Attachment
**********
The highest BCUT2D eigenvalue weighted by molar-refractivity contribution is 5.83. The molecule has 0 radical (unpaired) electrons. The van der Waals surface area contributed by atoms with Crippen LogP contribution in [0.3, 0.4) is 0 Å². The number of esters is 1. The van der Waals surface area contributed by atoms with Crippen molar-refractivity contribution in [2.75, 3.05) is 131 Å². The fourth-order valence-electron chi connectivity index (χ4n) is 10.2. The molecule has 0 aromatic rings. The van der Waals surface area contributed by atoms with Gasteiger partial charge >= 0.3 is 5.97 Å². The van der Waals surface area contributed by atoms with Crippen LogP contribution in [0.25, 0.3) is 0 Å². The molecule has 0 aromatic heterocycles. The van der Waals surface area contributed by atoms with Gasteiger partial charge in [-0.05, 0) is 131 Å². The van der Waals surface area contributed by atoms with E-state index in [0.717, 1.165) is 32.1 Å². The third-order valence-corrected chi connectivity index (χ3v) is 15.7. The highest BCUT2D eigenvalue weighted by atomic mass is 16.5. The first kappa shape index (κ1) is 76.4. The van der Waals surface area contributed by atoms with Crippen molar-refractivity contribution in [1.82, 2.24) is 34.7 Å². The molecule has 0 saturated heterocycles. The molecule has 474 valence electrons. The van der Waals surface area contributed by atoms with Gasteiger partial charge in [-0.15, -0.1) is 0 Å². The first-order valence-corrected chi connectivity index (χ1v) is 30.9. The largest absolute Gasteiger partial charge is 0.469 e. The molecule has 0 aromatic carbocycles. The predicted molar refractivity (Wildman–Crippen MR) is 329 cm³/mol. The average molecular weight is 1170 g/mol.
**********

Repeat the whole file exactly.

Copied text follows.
The highest BCUT2D eigenvalue weighted by molar-refractivity contribution is 5.83. The molecule has 0 radical (unpaired) electrons. The van der Waals surface area contributed by atoms with Crippen LogP contribution in [0.3, 0.4) is 0 Å². The number of esters is 1. The van der Waals surface area contributed by atoms with Crippen molar-refractivity contribution in [2.75, 3.05) is 131 Å². The fourth-order valence-electron chi connectivity index (χ4n) is 10.2. The molecule has 0 aromatic rings. The van der Waals surface area contributed by atoms with Gasteiger partial charge >= 0.3 is 5.97 Å². The van der Waals surface area contributed by atoms with Crippen LogP contribution in [0.25, 0.3) is 0 Å². The molecule has 0 aromatic heterocycles. The van der Waals surface area contributed by atoms with Gasteiger partial charge in [-0.05, 0) is 131 Å². The van der Waals surface area contributed by atoms with E-state index in [0.717, 1.165) is 32.1 Å². The third-order valence-corrected chi connectivity index (χ3v) is 15.7. The highest BCUT2D eigenvalue weighted by atomic mass is 16.5. The first kappa shape index (κ1) is 76.4. The van der Waals surface area contributed by atoms with Crippen molar-refractivity contribution in [1.82, 2.24) is 34.7 Å². The molecule has 0 saturated heterocycles. The molecule has 474 valence electrons. The van der Waals surface area contributed by atoms with Gasteiger partial charge in [-0.15, -0.1) is 0 Å². The first-order valence-corrected chi connectivity index (χ1v) is 30.9. The largest absolute Gasteiger partial charge is 0.469 e. The molecule has 0 aromatic carbocycles. The predicted molar refractivity (Wildman–Crippen MR) is 329 cm³/mol. The average molecular weight is 1170 g/mol.